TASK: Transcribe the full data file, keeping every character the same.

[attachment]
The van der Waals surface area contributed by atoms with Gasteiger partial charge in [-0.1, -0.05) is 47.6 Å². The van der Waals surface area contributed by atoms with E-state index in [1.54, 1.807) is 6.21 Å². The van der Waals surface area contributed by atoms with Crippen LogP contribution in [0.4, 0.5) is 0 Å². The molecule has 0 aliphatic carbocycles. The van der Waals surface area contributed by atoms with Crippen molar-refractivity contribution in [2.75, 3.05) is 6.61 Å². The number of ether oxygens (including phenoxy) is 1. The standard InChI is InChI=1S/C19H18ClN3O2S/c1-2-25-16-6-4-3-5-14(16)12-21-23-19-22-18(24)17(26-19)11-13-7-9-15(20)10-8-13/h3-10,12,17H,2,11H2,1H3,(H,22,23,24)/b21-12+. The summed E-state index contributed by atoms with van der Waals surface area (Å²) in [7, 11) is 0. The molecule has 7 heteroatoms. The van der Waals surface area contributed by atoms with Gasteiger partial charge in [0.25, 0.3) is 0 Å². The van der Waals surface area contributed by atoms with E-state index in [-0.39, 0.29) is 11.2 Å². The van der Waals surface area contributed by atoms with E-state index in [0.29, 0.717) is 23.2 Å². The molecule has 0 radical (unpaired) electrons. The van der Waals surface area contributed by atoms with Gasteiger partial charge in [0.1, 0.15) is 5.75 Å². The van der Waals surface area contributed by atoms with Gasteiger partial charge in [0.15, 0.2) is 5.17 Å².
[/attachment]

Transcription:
The van der Waals surface area contributed by atoms with Gasteiger partial charge in [-0.1, -0.05) is 47.6 Å². The van der Waals surface area contributed by atoms with E-state index in [1.54, 1.807) is 6.21 Å². The van der Waals surface area contributed by atoms with Crippen LogP contribution in [0.4, 0.5) is 0 Å². The molecule has 0 aliphatic carbocycles. The van der Waals surface area contributed by atoms with Crippen molar-refractivity contribution in [2.75, 3.05) is 6.61 Å². The number of ether oxygens (including phenoxy) is 1. The standard InChI is InChI=1S/C19H18ClN3O2S/c1-2-25-16-6-4-3-5-14(16)12-21-23-19-22-18(24)17(26-19)11-13-7-9-15(20)10-8-13/h3-10,12,17H,2,11H2,1H3,(H,22,23,24)/b21-12+. The summed E-state index contributed by atoms with van der Waals surface area (Å²) in [7, 11) is 0. The molecule has 7 heteroatoms. The van der Waals surface area contributed by atoms with Gasteiger partial charge in [0.25, 0.3) is 0 Å². The van der Waals surface area contributed by atoms with E-state index in [-0.39, 0.29) is 11.2 Å². The van der Waals surface area contributed by atoms with E-state index in [0.29, 0.717) is 23.2 Å². The molecule has 0 radical (unpaired) electrons. The van der Waals surface area contributed by atoms with Gasteiger partial charge in [0.1, 0.15) is 5.75 Å². The van der Waals surface area contributed by atoms with Gasteiger partial charge in [0.15, 0.2) is 5.17 Å².